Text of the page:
You know what they say about the best laid plans. Within five minutes of my last post yesterday morning at 10:30, my husband's grandfather stopped by unexpectedly to check on me since I had been sick. So, we sat out on the porch and visited for over an hour, which was really nice. He's one of my favorite people in the world. Before he left, my oldest son came driving up ready to help his dad and brother clean out our attic. So, I went to pick up some lunch for everybody. At this point, I still thought I would get some reading in that afternoon, which I did finally about 4:30. After lunch, I got stuck in the garage helping sort things out as they brought things down from the attic. We're going to have to have a big yard sale or else borrow a truck and take a load of stuff to the Goodwill. That took longer than it should have because I kept getting sidetracked looking at some of the boys' stuff from when they were younger. There were favorite books like Gus was a Friendly Ghost and A Day on the Farm. Of course, there were also favorite toys, such as the Jack and the Beanstalk stuffed book that Kyle loved when he was little. Well, you get the picture. It was nice though having everyone home and reminiscing a little.

But, late that afternoon, I finally did settle down in the chaise lounge on the front porch and read a little before everyone wanted to go out for dinner. I read another hour or so before bed, which probably brought me to a grand total of between 2-3 hours for the day. I want to get caught up with everyone else and how they did. I know it was a lot of fun for everyone. Maybe next year, I'll have more luck. So by the numbers, my read-a-thon was not very successful, but I had a great day, which did include a little reading. I'm off to watch The No. 1 Ladies Detective Agency and then turn in early. I'll be back at work tomorrow after being out all last week. I know I'll have a great deal of catching up to do. I hope everyone has a great week!

Saturday, April 18, 2009

Read a thon

I got up early (for me anyway) at 7:30 this morning and continued reading Maud Martha by Gwendolyn Brooks, which I'm loving by the way. My husband took me out for breakfast, which is the first time I've been out of the house except for going back and forth to the hospital since last Monday. We stopped by the farmer's market and picked up a few things, and I'm settling back in with my book. It is a gorgeous day here in North Carolina, and I plan on spending the majority of it on the porch with my books. I'll check in periodically with everyone else, but I'm mostly going to be reading.

Friday, April 17, 2009

O.K., I'm In

I have been very tentative to officially join Dewey's Read-a-thon because I know I won't be able to read for 24 hours straight. But, I just couldn't take it anymore listening to the excitement on everyone else's blog. So, count me in! I don't know how much I'll be able to read at all since I have been sick. But, I will read as much as I can and check in at the site to see what's going on with everyone else. I think I'll try to read as much as I can from my tbr stacks for some of the challenges I've joined. I have still yet to even choose books for the OUAT challenge! So, we'll see how it goes. If I just get a book or two read, I'll be happy. I have also decided that I would like to make a donation to a literacy organization. I'm leaning towards First Book right now. Since I'm not sure how much I'll read, I think I'll just make a donation to the charity instead of basing it on how many books or how many pages I read. Good luck to everyone and Happy Reading!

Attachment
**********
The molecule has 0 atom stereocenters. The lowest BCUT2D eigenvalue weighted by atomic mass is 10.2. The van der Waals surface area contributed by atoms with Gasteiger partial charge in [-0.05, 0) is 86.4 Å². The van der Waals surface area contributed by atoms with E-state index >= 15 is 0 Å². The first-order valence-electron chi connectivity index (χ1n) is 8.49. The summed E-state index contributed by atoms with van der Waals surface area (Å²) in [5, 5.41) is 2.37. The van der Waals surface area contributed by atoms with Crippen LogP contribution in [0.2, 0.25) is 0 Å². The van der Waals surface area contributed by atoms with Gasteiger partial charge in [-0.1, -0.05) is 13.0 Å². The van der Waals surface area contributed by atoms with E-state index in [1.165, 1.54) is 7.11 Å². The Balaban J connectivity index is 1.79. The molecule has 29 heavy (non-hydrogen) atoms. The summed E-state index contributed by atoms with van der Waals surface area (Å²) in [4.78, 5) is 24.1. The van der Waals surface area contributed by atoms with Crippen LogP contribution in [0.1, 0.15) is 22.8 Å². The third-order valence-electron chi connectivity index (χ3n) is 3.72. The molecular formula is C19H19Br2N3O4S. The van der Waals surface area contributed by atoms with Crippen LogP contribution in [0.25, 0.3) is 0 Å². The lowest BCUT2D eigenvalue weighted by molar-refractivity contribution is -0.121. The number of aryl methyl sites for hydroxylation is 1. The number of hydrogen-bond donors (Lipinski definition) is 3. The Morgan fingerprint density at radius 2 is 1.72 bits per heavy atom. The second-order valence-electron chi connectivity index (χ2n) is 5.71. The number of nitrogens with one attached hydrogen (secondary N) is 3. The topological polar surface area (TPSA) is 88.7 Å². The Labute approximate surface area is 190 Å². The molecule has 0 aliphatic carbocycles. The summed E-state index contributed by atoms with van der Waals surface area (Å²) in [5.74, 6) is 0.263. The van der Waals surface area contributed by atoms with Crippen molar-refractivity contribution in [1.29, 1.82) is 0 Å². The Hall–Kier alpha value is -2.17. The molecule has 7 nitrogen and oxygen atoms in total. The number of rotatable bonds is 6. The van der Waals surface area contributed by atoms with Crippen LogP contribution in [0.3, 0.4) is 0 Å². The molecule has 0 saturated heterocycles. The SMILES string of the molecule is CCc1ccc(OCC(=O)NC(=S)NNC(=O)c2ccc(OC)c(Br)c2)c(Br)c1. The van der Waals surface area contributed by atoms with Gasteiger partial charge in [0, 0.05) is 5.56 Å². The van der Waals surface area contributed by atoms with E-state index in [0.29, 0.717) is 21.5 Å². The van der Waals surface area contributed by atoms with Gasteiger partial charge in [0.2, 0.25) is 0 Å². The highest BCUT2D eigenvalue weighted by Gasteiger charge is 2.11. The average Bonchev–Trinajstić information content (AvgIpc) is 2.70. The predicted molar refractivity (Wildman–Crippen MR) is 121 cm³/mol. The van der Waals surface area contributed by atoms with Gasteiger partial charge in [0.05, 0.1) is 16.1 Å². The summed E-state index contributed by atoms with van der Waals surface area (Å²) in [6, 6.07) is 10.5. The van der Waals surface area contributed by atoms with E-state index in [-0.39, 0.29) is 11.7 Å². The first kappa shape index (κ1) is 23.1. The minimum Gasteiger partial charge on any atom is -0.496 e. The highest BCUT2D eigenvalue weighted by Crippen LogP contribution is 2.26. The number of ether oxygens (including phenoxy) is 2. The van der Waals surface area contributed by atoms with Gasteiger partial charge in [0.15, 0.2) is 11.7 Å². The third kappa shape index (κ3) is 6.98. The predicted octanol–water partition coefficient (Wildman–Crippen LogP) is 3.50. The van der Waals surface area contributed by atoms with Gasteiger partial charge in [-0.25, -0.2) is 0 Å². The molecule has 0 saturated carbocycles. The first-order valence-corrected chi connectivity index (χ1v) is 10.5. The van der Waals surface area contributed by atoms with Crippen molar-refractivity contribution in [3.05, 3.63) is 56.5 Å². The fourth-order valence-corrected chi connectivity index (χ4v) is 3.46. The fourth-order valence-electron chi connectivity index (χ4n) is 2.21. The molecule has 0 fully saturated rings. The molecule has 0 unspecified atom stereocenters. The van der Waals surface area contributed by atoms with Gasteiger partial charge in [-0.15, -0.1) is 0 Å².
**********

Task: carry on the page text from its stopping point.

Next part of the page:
Thursday, April 16, 2009

Time Warp

Well, it is now Thursday evening here in the U. S., and I feel as if I've just returned to the land of the living. You see, I went to bed Monday night feeling fine, and awoke around 4:30 AM Tuesday morning feeling quite nauseous and faint. I went to the bathroom and ended up on the floor unable to get up. This has happened to me several times in the past. I get these spells in which I feel as if I'm going to pass out even laying flat on my back. I break out in a cold sweat and begin tingling all over. It hits me suddenly without any warning. The only relief I can get is to hold a cold cloth on my face as my husband holds my legs up over my head and fans me furiously. The feeling finally passes, but I'm too weak to move. This time I had several spells an hour until I finally agreed to go to the ER Tuesday afternoon around 3:00 PM. They admitted me and did numerous tests -- EKG, chest X-rays, numerous blood tests, and a CT scan of my sinuses, and they couldn't find anything definitive. They've come to the conclusion that any time I get anything -- virus, infection, etc. -- my blood pressure bottoms out because it runs really low all the time. My regular blood pressure is usually something like 90/60. At the ER, it was 70/30 at one point. So, needless to say, I feel as if I have just come out of a time warp, not knowing what day it is, etc. I'm feeling much better now, except a little frustrated. I'm not convinced about the diagnosis and don't want to have to deal with this again. To add insult to injury, I didn't even feel like reading all week. Seriously though, I don't mean to sound like a whiny baby. I know there are people who deal with serious and chronic illness all the time. It really does make you appreciate your health when you're sick for a while.